Halfway through the interview, the photographer asked The New York Times' distinguished Harrison Salisbury to button down his collar wings, which were curling up in a rather dashing way. As he complied, he said something into his necktie that just might be the ultimate comment on the nature of the born journalist.

"Well," he muttered, "you gotta be a little disheveled. . ."

And you do: You can never be one of the smooth people of the world because, more often than not, they're the ones you are trying to write about.

The most famous Harrison Salisbury story is about the time he was put on the city desk after winning a Pulitzer in 1955 for his coverage of Russia. Some said the move was a classic putdown by jealous chairbound editors. Some said he was being reminded that he was, after all, a cog.

Right away, he got the Garbage Assignment, a periodic check on the state of New York's streets, normally handled by a cub with one phone call. Salisbury did not blow up. He did not quit. He dug into the story for six weeks and came up with a four-part series on the fantastic and fascinating empire that copes with the city's daily acres of garbage. Like many Salisbury stories, this one rose above its subject to become a comment on our disposable society.

Mind you, he is not literally disheveled. He dresses austerely, even elegantly. It is the point of view that is not smooth.

He has made a habit of getting into places he wasn't supposed to be. It started by chance in 1949, when he was trying to move from United Press to The Times but the only opening was in Moscow, where the bureau hadn't been manned for nearly two years owing to the Cold War. He wrote and cabled everyone he could think of, and about that time the paper ran an open letter to Stalin suggesting a thaw. The reply was a visa for Salisbury.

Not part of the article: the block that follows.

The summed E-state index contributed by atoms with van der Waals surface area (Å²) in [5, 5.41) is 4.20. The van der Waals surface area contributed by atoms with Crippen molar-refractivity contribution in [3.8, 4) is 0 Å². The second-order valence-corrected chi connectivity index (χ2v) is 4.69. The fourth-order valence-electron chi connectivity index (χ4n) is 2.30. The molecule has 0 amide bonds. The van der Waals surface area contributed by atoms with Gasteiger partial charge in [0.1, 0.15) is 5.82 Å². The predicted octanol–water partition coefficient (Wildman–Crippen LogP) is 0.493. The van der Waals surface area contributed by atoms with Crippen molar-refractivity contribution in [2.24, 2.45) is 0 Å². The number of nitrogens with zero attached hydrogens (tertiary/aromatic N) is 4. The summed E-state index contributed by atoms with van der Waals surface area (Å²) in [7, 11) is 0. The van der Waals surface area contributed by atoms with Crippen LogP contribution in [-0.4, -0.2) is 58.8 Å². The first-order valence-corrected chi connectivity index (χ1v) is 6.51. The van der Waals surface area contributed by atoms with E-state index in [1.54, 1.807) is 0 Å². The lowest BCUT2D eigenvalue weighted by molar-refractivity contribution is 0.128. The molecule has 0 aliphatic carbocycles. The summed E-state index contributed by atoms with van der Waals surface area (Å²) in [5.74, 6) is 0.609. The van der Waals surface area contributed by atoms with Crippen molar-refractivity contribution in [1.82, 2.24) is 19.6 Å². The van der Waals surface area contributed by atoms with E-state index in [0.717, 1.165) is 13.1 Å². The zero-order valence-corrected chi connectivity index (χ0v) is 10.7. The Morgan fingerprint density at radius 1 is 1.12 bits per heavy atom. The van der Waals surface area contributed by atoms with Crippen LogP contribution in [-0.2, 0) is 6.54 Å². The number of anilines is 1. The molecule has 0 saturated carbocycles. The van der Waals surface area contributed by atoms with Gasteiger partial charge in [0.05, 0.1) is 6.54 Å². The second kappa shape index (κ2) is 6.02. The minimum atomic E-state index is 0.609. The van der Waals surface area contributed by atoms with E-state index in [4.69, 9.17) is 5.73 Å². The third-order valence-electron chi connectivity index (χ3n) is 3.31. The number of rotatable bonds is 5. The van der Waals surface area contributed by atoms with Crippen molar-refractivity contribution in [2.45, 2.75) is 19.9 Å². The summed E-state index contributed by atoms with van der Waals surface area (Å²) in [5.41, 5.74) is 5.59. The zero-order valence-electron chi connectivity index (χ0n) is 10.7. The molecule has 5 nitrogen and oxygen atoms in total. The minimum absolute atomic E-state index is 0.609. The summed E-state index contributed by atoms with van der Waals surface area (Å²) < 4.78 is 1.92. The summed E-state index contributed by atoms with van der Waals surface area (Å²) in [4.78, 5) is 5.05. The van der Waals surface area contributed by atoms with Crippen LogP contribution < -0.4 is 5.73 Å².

To prepare himself, he conquered the shyness that had nagged him since his old-family upbringing in Minneapolis, and also gave up drinking. Later he quit smoking too.

Over the years he wangled his way into Romania, Bulgaria, Albania ("terrible place, I got out as fast as I possible could"), Mongolia, Hungary, North Korea, Cambodia and finally -- his masterpiece -- North Vietnam.

It was close to Christmas 1966, when the garbled wire came through promising him entry to Hanoi. This was a time when America was escalating the war almost daily, and paranoiaa ran high. He took off from Paris still lacking a transit visa to Cambodia, going only on the vague assurance that it would be there when he arrived.

At that, he had to wait in the Phnom Penh airport sipping a Coke while officials drove into town (the phone wasn't working) and got his visa.

His stories out of Hanoi, the first by an American journalist, refuted much of what the Pentagon had been telling the American public and won him same snarls from hardliners. The same thing had happened when he was writing from Moscow, and being censored. He set that right with his "Russia ReViewed" series which ran after his return home.

"Oh yes, we knew about the gulags in '49," he said on a visit here to promote his latest book, "Without Fear or Favor: An Uncomppromising Look at The New York Times."